• Some of your feelings will be good, but most of them will be bad. There is nothing wrong with this. Listen to your bad feelings as well as your good ones. If other people call your bad feelings "sick," or "evil," or "unhealthy," don't believe them.
  • There is only one feeling you should ever be ashamed of: the feeling of guilt.




  • The first step in becoming a man is to see your family as just another herd. Whatever you thought growing up, you must realize that your family is no better or worse than any other group of people.
  • Separate yourself from your family as soon as possible. Until you do, you will never become your own man. It may require sacrifices, but trust me - it's worth it.
  • The worst thing a man can do is repeat the mistakes of his parents.
  • Never, ever become a father. Most men become fathers because they lack their own accomplishments, and hope their children will succeed where they failed; others feel weak, and need to create someone weaker than themselves to feel strong. The desire to be a father is an indication of inadequacy or inferiority; if you feel that urge, then you are off your life's path.




  • The general difference between genders is that men are individualists, and women are social creatures. Men are guided by objective standards, women by the opinions of others; men are obsessed with internal substance, women with outward appearance; and so on. Whether male or female, every human being carries the masculine and the feminine inside themselves. To be a complete human, you must accept and embrace both your masculine and your feminine qualities; but to be a healthy man, the masculine must rule.
  • Women may be many things, but a passage to manhood isn't one of them. No woman will ever make you a man, not as confidant nor conquest.
  • Never let women define your identity. Every woman has their own agenda, and will try to measure you according to their own yardstick. If you every try to measure yourself against it, you will always come up short.
  • Women might like you, might be attracted to you, might depend upon you, and sometimes might even respect you. But they cannot understand you, and they cannot help you understand yourself. It would be unfair of you to expect them to do so.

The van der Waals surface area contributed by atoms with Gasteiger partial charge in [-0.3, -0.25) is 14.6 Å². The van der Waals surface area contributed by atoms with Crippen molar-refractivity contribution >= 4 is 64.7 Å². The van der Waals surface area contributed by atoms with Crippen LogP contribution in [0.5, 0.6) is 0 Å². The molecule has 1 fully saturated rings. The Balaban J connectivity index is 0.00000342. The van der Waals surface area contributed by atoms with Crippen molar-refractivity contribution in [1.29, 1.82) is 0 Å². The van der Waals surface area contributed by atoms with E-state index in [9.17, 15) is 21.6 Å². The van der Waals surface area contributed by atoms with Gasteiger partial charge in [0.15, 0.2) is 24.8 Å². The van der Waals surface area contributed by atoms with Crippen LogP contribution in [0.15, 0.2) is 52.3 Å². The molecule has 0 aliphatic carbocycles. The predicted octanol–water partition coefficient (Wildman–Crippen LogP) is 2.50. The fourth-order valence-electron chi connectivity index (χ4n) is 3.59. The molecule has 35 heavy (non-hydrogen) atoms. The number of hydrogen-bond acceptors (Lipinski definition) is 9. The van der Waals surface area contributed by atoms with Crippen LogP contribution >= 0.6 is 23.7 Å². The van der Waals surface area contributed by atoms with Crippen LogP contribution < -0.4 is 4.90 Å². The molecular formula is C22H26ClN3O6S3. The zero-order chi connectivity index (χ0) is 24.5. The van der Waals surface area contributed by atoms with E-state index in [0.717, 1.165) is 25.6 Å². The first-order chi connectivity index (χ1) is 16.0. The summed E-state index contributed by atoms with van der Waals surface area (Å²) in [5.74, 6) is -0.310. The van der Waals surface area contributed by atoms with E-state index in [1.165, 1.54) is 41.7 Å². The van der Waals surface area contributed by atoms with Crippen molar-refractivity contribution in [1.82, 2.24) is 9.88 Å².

• Never act a certain way, like something, believe an idea, or buy anything just to become attractive to women. You'll be wasting your time and money, and in the worst case you will turn yourself into a swine.
  • Most women confuse male self-intrest with the subjugation of females. They often believe that standing up for yourself is the same as attacking them. It's doubtful that you'll be able to change their minds on this point, and you shouldn't try. Do not, however, make the same mistake yourself.
  • Your mother is just another woman.




  • Men and women are both attracted to the same qualities: beauty, strength, and enjoyment - in and out of the bedroom. They are simply expressed in different ways by men and women.
  • Having sex with lots of women may be fun, but it's hardly an accomplishment.
  • Women enjoy sex as much as men do. You do not "owe" women for sex.
  • It is OK to say no to sex, even from someone who is attractive. But you should only say no if you really don't want to, not out of fear or moral obligation.
  • Lose your virginity early. You should probably like her, but you shouldn't love her. The less romantic it is the better.
  • Never confuse sexual attraction with respect. They are not related in any way. If you believe you respect someone you're attracted to, ask yourself this: If a man did the same thing, would you respect him? If the answer is no, then it's not respect that you feel.
  • It is OK to feel affection for a woman that you don't respect.




  • Do not be afraid of being lonely. It is not a "problem" to be "fixed." One of the greatest tragedies to befall mankind is a fear of solitude.
  • If you feel your life is incomplete without other people, ask what need they would fill, then try to fill it yourself. You will be much happier in the long run.
  • There is nothing wrong with enjoying the company of others. You may learn from each other, or it may just be an enjoyable way to pass the time. But nobody else can help you gain insight into yourself.
  • Being different is a virtue, not a shortcoming. If people think you're abnormal, ignore them. Be prepared to fight to protect your individuality - better to lose a fight than lose your identity.
  • All of life's great questions can only be answered in solitude.